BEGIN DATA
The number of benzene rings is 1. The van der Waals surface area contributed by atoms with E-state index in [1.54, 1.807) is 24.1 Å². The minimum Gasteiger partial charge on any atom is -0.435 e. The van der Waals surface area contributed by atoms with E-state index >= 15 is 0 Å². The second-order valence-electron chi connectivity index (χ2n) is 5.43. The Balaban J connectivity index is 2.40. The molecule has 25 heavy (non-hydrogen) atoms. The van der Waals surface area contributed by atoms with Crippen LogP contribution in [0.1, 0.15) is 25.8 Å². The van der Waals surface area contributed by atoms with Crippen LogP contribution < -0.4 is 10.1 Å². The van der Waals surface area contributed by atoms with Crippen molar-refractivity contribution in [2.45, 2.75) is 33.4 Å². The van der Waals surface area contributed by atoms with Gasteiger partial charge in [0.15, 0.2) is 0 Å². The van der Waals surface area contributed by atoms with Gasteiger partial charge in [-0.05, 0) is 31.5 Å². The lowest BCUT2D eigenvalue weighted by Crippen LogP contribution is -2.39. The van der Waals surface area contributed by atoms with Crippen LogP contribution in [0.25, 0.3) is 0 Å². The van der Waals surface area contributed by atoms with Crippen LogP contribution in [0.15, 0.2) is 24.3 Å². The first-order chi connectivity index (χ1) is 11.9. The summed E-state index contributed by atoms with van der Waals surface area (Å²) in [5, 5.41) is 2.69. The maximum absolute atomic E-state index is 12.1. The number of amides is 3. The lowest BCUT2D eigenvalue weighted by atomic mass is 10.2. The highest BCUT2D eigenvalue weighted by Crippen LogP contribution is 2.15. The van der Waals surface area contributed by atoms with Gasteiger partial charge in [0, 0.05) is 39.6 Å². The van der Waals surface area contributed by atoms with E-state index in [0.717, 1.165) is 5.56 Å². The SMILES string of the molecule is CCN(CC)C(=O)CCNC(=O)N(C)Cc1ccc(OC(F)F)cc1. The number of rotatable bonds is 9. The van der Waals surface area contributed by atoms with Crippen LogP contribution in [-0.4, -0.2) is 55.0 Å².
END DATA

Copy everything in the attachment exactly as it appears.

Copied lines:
The number of benzene rings is 1. The van der Waals surface area contributed by atoms with E-state index in [1.54, 1.807) is 24.1 Å². The minimum Gasteiger partial charge on any atom is -0.435 e. The van der Waals surface area contributed by atoms with E-state index >= 15 is 0 Å². The second-order valence-electron chi connectivity index (χ2n) is 5.43. The Balaban J connectivity index is 2.40. The molecule has 25 heavy (non-hydrogen) atoms. The van der Waals surface area contributed by atoms with Crippen LogP contribution in [0.1, 0.15) is 25.8 Å². The van der Waals surface area contributed by atoms with Crippen LogP contribution < -0.4 is 10.1 Å². The van der Waals surface area contributed by atoms with Crippen molar-refractivity contribution in [2.45, 2.75) is 33.4 Å². The van der Waals surface area contributed by atoms with Gasteiger partial charge in [0.15, 0.2) is 0 Å². The van der Waals surface area contributed by atoms with Gasteiger partial charge in [-0.05, 0) is 31.5 Å². The lowest BCUT2D eigenvalue weighted by Crippen LogP contribution is -2.39. The van der Waals surface area contributed by atoms with Crippen LogP contribution in [0.25, 0.3) is 0 Å². The van der Waals surface area contributed by atoms with Crippen LogP contribution in [0.15, 0.2) is 24.3 Å². The first-order chi connectivity index (χ1) is 11.9. The summed E-state index contributed by atoms with van der Waals surface area (Å²) in [5, 5.41) is 2.69. The maximum absolute atomic E-state index is 12.1. The number of amides is 3. The lowest BCUT2D eigenvalue weighted by atomic mass is 10.2. The highest BCUT2D eigenvalue weighted by Crippen LogP contribution is 2.15. The van der Waals surface area contributed by atoms with Gasteiger partial charge in [0, 0.05) is 39.6 Å². The van der Waals surface area contributed by atoms with E-state index in [0.717, 1.165) is 5.56 Å². The SMILES string of the molecule is CCN(CC)C(=O)CCNC(=O)N(C)Cc1ccc(OC(F)F)cc1. The number of rotatable bonds is 9. The van der Waals surface area contributed by atoms with Crippen LogP contribution in [-0.4, -0.2) is 55.0 Å².